George Priest: Apple should win its e-book appeal

“On Monday Apple will ask the Second Circuit Court of Appeals in New York to overturn an antitrust verdict. U.S. v. Apple boils down to this: Amazon possessed a 90% market share in e-book sales, and Apple developed a method of carving into it, increasing competition,” George L. Priest, who teaches antitrust law at Yale Law School, writes for The Wall Street Journal. “Nevertheless, federal Judge Denise Cote held that Apple violated the Sherman Act.”

“Apple’s appeal is important to more than the company. The Second Circuit has the opportunity to consider the appropriate antitrust rules governing competition between marketing platforms—an important legal and economic issue that Judge Cote ignored,” Priest writes. “What Apple had coordinated was hardly a typical price-fixing conspiracy. The publishers had chosen Apple’s terms—including a cap on prices—even though the terms reduced the returns they would receive from e-book sales. The court entirely ignored what really mattered: the platform competition between Amazon and Apple.”

“n short, the court’s evidentiary rulings concealed the economic motivations driving the industry. All that mattered to Judge Cote was that the publishers’ new agency agreements meant that Amazon had to offer their e-books at non-subsidized, higher prices,” Priest writes. “This is not sensible antitrust policy. Apple attempted to enhance competition, not restrain it—and the court’s decision protects Amazon’s 90% market share in e-book competition… What Apple and the major booksellers did to get a foothold in a market dominated by Amazon was not restraint of trade. It was competition, and progress.”

Read more in the full article here.

MacDailyNews Take: Obviously. Fix the mistake, Second Circuit Court of Appeals.

Now to be fair to Judge Denise Cote, her decision is largely predicated on the fact that she’s a vacant-eyed puppet of a highly confused and possibly corrupt DOJ.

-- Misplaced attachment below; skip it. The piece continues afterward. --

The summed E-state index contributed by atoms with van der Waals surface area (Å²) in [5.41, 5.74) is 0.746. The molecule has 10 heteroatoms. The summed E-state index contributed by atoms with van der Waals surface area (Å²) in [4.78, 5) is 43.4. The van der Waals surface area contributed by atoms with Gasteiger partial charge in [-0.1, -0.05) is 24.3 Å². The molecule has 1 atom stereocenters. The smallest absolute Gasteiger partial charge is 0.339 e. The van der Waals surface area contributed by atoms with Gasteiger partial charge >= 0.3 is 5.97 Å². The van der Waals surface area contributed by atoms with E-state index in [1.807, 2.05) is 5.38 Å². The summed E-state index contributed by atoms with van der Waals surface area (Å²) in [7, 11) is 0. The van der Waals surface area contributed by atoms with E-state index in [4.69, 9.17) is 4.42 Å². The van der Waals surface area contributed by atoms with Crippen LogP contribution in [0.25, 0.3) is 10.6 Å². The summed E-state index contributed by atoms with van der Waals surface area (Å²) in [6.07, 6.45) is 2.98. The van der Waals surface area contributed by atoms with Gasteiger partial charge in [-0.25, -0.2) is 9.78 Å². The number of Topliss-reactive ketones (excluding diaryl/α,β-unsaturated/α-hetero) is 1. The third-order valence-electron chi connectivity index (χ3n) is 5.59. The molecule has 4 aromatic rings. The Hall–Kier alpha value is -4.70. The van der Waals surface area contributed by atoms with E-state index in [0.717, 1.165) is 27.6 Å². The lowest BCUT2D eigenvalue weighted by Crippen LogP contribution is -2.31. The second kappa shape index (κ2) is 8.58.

Lady Elaine Fairchilde (left), Judge Denise Cote (right),or vice versa
Lady Elaine Fairchilde (left), Judge Denise Cote (right), or vice versa

[Thanks to MacDailyNews Readers “Fred Mertz” and “Arline M.” for the heads up.]

Related articles:
In pretrial view, judge says leaning toward U.S. DOJ over Apple in e-books case – May 24, 2013
Lawyers have complained for years that Judge Denise Cote pre-judges cases before she enters the courtroom – August 14, 2013

Obama’s DOJ brings in its big guns to Apple e-book appeal – December 11, 2014
U.S. Federal Puppet Denise Cote says she’s troubled by Apple $450 million e-books settlement deal – July 24, 2014
U.S. Federal Puppet Denise Cote: Apple cannot escape U.S. states’ e-book antitrust cases – April 15, 2014
U.S. Federal Puppet Denise Cote: ‘Apple’s reaction to the existence of a monitorship underscores the wisdom of its imposition’ – January 16, 2014
Judge Denise Cote denies Apple request block her friend as ‘antitrust compliance monitor’ – January 13, 2014
Antitrust monitor Bromwich rebuts Apple accusations of ‘unconstitutional’ investigation – December 31, 2013
Apple seeks to freeze its U.S. e-books ‘antitrust monitor’ – December 15, 2013
The persecution of Apple: Is the U.S. government’s ebook investigation out of control? – December 10, 2013
Apple’s Star Chamber: An abusive judge and her prosecutor friend besiege the tech maker – December 5, 2013
Apple takes aim not just at court-ordered e-books monitor, but also at U.S. District Judge Denise Cote herself – December 2, 2013
U.S.A. v. Apple: Judge Denise Cote assigns DOJ monitor in Apple ebook price-fixing case – October 17, 2013
U.S.A. v. Apple: Judge issues injunction against Apple in ebooks antitrust case; largely in line with what DOJ wanted – September 6, 2013
U.S.A. v. Apple: Judge Denise Cote says Apple needs third-party supervision after ‘blatant’ ebook price fixing – August 28, 2013